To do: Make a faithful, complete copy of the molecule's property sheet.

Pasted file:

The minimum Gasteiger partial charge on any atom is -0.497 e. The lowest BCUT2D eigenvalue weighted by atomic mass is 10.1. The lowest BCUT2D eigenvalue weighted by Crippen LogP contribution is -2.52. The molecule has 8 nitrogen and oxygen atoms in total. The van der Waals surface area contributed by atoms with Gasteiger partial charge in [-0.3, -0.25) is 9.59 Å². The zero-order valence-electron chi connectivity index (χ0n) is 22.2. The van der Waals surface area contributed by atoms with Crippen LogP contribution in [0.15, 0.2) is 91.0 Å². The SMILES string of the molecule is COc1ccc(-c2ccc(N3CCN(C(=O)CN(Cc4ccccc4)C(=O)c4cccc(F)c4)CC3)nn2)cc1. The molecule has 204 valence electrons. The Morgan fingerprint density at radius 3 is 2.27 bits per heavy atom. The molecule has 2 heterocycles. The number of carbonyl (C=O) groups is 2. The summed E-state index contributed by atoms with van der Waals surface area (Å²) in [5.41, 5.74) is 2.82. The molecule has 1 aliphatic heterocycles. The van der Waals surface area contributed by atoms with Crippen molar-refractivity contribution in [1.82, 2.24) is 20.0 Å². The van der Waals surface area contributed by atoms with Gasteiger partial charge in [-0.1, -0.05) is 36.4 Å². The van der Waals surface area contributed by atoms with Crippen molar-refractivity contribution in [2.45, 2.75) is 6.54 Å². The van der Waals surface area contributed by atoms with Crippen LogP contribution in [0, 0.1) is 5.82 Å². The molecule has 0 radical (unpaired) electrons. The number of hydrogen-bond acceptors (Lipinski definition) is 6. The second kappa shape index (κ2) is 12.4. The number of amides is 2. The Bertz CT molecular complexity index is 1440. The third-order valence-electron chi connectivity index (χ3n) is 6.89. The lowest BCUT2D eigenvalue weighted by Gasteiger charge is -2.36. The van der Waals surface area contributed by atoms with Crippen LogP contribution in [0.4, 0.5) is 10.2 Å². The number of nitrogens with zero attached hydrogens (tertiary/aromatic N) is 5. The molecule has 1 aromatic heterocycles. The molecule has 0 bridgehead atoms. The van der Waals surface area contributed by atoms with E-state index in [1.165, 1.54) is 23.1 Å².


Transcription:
The minimum Gasteiger partial charge on any atom is -0.497 e. The lowest BCUT2D eigenvalue weighted by atomic mass is 10.1. The lowest BCUT2D eigenvalue weighted by Crippen LogP contribution is -2.52. The molecule has 8 nitrogen and oxygen atoms in total. The van der Waals surface area contributed by atoms with Gasteiger partial charge in [-0.3, -0.25) is 9.59 Å². The zero-order valence-electron chi connectivity index (χ0n) is 22.2. The van der Waals surface area contributed by atoms with Crippen LogP contribution in [0.15, 0.2) is 91.0 Å². The SMILES string of the molecule is COc1ccc(-c2ccc(N3CCN(C(=O)CN(Cc4ccccc4)C(=O)c4cccc(F)c4)CC3)nn2)cc1. The molecule has 204 valence electrons. The Morgan fingerprint density at radius 3 is 2.27 bits per heavy atom. The molecule has 2 heterocycles. The number of carbonyl (C=O) groups is 2. The summed E-state index contributed by atoms with van der Waals surface area (Å²) in [5.41, 5.74) is 2.82. The molecule has 1 aliphatic heterocycles. The van der Waals surface area contributed by atoms with Crippen molar-refractivity contribution in [1.82, 2.24) is 20.0 Å². The van der Waals surface area contributed by atoms with Gasteiger partial charge in [-0.1, -0.05) is 36.4 Å². The van der Waals surface area contributed by atoms with Crippen molar-refractivity contribution in [2.45, 2.75) is 6.54 Å². The van der Waals surface area contributed by atoms with Crippen LogP contribution in [0, 0.1) is 5.82 Å². The molecule has 0 radical (unpaired) electrons. The number of hydrogen-bond acceptors (Lipinski definition) is 6. The second kappa shape index (κ2) is 12.4. The number of amides is 2. The Bertz CT molecular complexity index is 1440. The third-order valence-electron chi connectivity index (χ3n) is 6.89. The lowest BCUT2D eigenvalue weighted by Gasteiger charge is -2.36. The van der Waals surface area contributed by atoms with Crippen LogP contribution in [0.4, 0.5) is 10.2 Å². The number of nitrogens with zero attached hydrogens (tertiary/aromatic N) is 5. The molecule has 1 aromatic heterocycles. The molecule has 0 bridgehead atoms. The van der Waals surface area contributed by atoms with E-state index in [1.165, 1.54) is 23.1 Å².